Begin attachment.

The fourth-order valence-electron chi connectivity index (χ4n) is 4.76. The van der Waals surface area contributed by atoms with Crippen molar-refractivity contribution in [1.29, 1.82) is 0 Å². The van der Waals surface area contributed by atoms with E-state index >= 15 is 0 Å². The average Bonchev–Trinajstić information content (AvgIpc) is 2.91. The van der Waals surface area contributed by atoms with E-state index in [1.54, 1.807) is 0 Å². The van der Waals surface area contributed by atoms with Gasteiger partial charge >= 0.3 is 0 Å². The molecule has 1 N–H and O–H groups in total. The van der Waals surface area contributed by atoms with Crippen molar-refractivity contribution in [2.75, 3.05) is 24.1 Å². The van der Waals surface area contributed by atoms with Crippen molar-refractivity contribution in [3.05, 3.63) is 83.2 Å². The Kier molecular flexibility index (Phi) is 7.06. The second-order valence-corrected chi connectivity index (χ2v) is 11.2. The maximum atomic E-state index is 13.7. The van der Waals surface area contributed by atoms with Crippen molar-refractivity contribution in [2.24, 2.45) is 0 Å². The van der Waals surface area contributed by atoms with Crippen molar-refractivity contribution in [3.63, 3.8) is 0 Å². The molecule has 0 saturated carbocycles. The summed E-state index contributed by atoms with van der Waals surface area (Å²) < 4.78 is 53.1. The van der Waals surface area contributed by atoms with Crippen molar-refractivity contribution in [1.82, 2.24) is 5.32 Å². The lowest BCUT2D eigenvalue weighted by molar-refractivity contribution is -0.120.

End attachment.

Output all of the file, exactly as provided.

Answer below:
The fourth-order valence-electron chi connectivity index (χ4n) is 4.76. The van der Waals surface area contributed by atoms with Crippen molar-refractivity contribution in [1.29, 1.82) is 0 Å². The van der Waals surface area contributed by atoms with E-state index >= 15 is 0 Å². The average Bonchev–Trinajstić information content (AvgIpc) is 2.91. The van der Waals surface area contributed by atoms with E-state index in [1.54, 1.807) is 0 Å². The van der Waals surface area contributed by atoms with Gasteiger partial charge >= 0.3 is 0 Å². The molecule has 1 N–H and O–H groups in total. The van der Waals surface area contributed by atoms with Crippen molar-refractivity contribution in [2.75, 3.05) is 24.1 Å². The van der Waals surface area contributed by atoms with Crippen molar-refractivity contribution in [3.05, 3.63) is 83.2 Å². The Kier molecular flexibility index (Phi) is 7.06. The second-order valence-corrected chi connectivity index (χ2v) is 11.2. The maximum atomic E-state index is 13.7. The van der Waals surface area contributed by atoms with Crippen molar-refractivity contribution in [2.24, 2.45) is 0 Å². The van der Waals surface area contributed by atoms with Crippen molar-refractivity contribution in [3.63, 3.8) is 0 Å². The molecule has 0 saturated carbocycles. The summed E-state index contributed by atoms with van der Waals surface area (Å²) < 4.78 is 53.1. The van der Waals surface area contributed by atoms with Crippen molar-refractivity contribution in [1.82, 2.24) is 5.32 Å². The lowest BCUT2D eigenvalue weighted by molar-refractivity contribution is -0.120.